If you had the choice to interact with a deceased loved one, would you take the opportunity? Directed by Hans Block and Moritz Riesewieck, Eternal You questions that notion, framing tech startups that utilize AI and ChatGPT to generate avatars and online versions of user’s relatives to communicate with after they have died. Delving further and addressing the moral and ethical implications of these types of software, the documentary spotlights both the users and makers of these platforms, in turn divulging society’s views on immortality and our future “digital remains”.
“Maintain your bond forever”, a headline that flashes immediately once entering YOV (You, Only Virtual)’s website. Powered by archival online communications and real time data, YOV’s digital representations act as a tool for fostering eternal communication between the living and the deceased. Founder Justin Harrison created YOV as a means to transcend interactions to the digital realm after losing his mother to cancer. So resolute in his belief in the company that he sold his house and signed divorce papers, it comes across as somewhat ironic that his digital relations seem to overtake his current physical ones. Taking the stance of the deceased, it’s also worth arguing how much of their virtual choices and data actually constitute an accurate representation of who they really were as a living, breathing individual.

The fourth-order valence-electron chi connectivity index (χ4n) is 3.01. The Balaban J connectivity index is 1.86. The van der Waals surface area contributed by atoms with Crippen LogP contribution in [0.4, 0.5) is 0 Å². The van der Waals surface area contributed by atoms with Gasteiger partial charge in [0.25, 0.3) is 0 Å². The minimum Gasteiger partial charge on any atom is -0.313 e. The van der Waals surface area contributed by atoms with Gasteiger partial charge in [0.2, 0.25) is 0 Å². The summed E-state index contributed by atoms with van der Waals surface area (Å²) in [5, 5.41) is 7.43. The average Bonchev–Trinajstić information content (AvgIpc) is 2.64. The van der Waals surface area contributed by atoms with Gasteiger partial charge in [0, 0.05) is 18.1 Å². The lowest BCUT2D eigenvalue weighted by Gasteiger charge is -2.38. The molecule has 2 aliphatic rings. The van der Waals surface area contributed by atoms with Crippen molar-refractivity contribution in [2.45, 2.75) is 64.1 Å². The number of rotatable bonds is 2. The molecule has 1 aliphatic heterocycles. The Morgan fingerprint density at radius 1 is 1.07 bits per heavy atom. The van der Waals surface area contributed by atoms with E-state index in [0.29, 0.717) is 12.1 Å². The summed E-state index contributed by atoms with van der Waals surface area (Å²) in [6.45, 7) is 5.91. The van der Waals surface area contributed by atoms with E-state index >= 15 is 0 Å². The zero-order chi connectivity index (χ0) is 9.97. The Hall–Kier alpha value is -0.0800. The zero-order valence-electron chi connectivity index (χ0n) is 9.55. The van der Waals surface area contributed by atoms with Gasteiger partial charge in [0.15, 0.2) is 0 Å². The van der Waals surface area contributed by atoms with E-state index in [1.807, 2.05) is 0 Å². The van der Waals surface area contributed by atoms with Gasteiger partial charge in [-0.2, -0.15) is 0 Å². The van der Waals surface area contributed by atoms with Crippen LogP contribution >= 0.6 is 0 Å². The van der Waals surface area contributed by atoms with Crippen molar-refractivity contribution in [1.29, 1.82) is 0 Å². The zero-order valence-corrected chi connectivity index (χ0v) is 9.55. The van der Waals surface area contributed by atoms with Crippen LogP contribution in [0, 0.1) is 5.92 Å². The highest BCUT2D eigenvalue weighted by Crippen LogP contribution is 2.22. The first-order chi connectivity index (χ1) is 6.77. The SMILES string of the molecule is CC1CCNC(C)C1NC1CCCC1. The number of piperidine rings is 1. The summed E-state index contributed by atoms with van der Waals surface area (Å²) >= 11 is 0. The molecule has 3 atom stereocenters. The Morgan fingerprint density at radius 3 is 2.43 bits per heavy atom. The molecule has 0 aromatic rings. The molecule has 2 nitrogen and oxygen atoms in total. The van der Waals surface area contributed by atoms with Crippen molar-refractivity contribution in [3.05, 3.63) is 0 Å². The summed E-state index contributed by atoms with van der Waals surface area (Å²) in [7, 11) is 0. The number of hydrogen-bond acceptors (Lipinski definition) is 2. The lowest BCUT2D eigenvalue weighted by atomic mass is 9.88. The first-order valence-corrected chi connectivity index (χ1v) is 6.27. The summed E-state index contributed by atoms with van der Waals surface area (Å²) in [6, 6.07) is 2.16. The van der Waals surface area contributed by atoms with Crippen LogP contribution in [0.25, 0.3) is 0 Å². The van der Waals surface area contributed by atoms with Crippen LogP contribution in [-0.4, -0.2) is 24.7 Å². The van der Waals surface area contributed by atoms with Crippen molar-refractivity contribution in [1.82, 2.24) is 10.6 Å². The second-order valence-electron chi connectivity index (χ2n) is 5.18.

Throughout Eternal You, users cite the apps as a means to heal, to harness their grief and provide comfort in times of immense loss. “It really felt like a gift, like a weight had been lifted that I’d been carrying for a long time”, cites Joshua Barbeau, staying up all night to chat with his high school fiancée with the use of Project December. A mother gets invited as a guest on a Korean reality show, Meeting You, to have one final reunion with her daughter in virtual reality, wherein her last memories and conversation were deeply regretful. A clip from the interaction went viral online, splitting viewers' reactions as incredibly divisive; are tools such as these a way to fulfill happiness and provide closure? Or are they capitalist tools aimed at manipulating your emotions and your wallet? If consumers aren’t forced into using these platforms, shouldn’t they have the option to use them at their own free will?
During the documentary, I couldn’t help but wonder what this says about our fundamental views on traversing grief, the myriad ways in which we emotionally heal as well as the stark uncertainty we’re faced with when encountering death. “AI has become a modern form of transcendence”, states sociologist Sherry Terkle, our way of twisting religion and its answers into a more contemporary form of relief. While grief is undoubtedly a fluctuating process that differs from one individual to the next, it’s difficult to deny that grasping onto external and monetary means to control what happens after leaving this mortal plane leads us to succumb to capitalist notions towards the fear and avoidance of death, diminishing humanity’s embrace for meaning in this finite life we get to call our own.
You can purchase an online ticket to watch ETERNAL YOU via Sundance Film Festival 2024 here.